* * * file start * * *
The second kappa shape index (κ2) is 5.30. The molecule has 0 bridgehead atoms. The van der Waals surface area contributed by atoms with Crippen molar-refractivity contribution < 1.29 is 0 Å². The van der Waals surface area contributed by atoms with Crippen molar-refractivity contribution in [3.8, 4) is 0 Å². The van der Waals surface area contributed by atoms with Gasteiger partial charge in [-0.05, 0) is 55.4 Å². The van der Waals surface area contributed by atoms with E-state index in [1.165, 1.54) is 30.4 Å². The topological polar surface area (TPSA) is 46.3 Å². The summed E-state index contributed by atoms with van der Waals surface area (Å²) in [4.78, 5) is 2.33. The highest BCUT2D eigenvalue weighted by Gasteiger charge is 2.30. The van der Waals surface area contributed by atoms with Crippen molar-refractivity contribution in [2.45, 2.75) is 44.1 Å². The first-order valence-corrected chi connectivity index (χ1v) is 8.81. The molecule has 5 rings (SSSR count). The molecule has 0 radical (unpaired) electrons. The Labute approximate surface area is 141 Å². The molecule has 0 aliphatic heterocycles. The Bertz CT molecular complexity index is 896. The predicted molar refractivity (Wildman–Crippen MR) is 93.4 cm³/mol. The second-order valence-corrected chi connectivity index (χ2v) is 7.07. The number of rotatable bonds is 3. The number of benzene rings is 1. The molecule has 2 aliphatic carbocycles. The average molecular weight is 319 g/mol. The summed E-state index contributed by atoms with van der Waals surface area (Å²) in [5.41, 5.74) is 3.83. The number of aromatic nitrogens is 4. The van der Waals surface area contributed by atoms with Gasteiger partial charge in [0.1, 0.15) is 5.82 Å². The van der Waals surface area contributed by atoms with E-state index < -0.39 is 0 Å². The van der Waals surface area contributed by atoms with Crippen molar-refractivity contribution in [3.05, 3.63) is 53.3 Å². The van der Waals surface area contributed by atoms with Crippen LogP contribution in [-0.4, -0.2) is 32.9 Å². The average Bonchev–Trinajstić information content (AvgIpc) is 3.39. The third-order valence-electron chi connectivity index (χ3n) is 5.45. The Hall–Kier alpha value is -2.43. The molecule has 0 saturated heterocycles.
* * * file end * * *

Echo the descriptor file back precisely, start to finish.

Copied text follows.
The second kappa shape index (κ2) is 5.30. The molecule has 0 bridgehead atoms. The van der Waals surface area contributed by atoms with Crippen molar-refractivity contribution < 1.29 is 0 Å². The van der Waals surface area contributed by atoms with Crippen molar-refractivity contribution in [3.8, 4) is 0 Å². The van der Waals surface area contributed by atoms with Gasteiger partial charge in [-0.05, 0) is 55.4 Å². The van der Waals surface area contributed by atoms with E-state index in [1.165, 1.54) is 30.4 Å². The topological polar surface area (TPSA) is 46.3 Å². The summed E-state index contributed by atoms with van der Waals surface area (Å²) in [4.78, 5) is 2.33. The highest BCUT2D eigenvalue weighted by Gasteiger charge is 2.30. The van der Waals surface area contributed by atoms with Crippen molar-refractivity contribution in [2.45, 2.75) is 44.1 Å². The first-order valence-corrected chi connectivity index (χ1v) is 8.81. The molecule has 5 rings (SSSR count). The molecule has 0 radical (unpaired) electrons. The Labute approximate surface area is 141 Å². The molecule has 0 aliphatic heterocycles. The Bertz CT molecular complexity index is 896. The predicted molar refractivity (Wildman–Crippen MR) is 93.4 cm³/mol. The second-order valence-corrected chi connectivity index (χ2v) is 7.07. The number of rotatable bonds is 3. The number of benzene rings is 1. The molecule has 2 aliphatic carbocycles. The average molecular weight is 319 g/mol. The summed E-state index contributed by atoms with van der Waals surface area (Å²) in [5.41, 5.74) is 3.83. The number of aromatic nitrogens is 4. The van der Waals surface area contributed by atoms with Gasteiger partial charge in [0.1, 0.15) is 5.82 Å². The van der Waals surface area contributed by atoms with E-state index < -0.39 is 0 Å². The van der Waals surface area contributed by atoms with Crippen molar-refractivity contribution in [3.05, 3.63) is 53.3 Å². The van der Waals surface area contributed by atoms with Crippen LogP contribution in [-0.4, -0.2) is 32.9 Å². The average Bonchev–Trinajstić information content (AvgIpc) is 3.39. The third-order valence-electron chi connectivity index (χ3n) is 5.45. The Hall–Kier alpha value is -2.43. The molecule has 0 saturated heterocycles.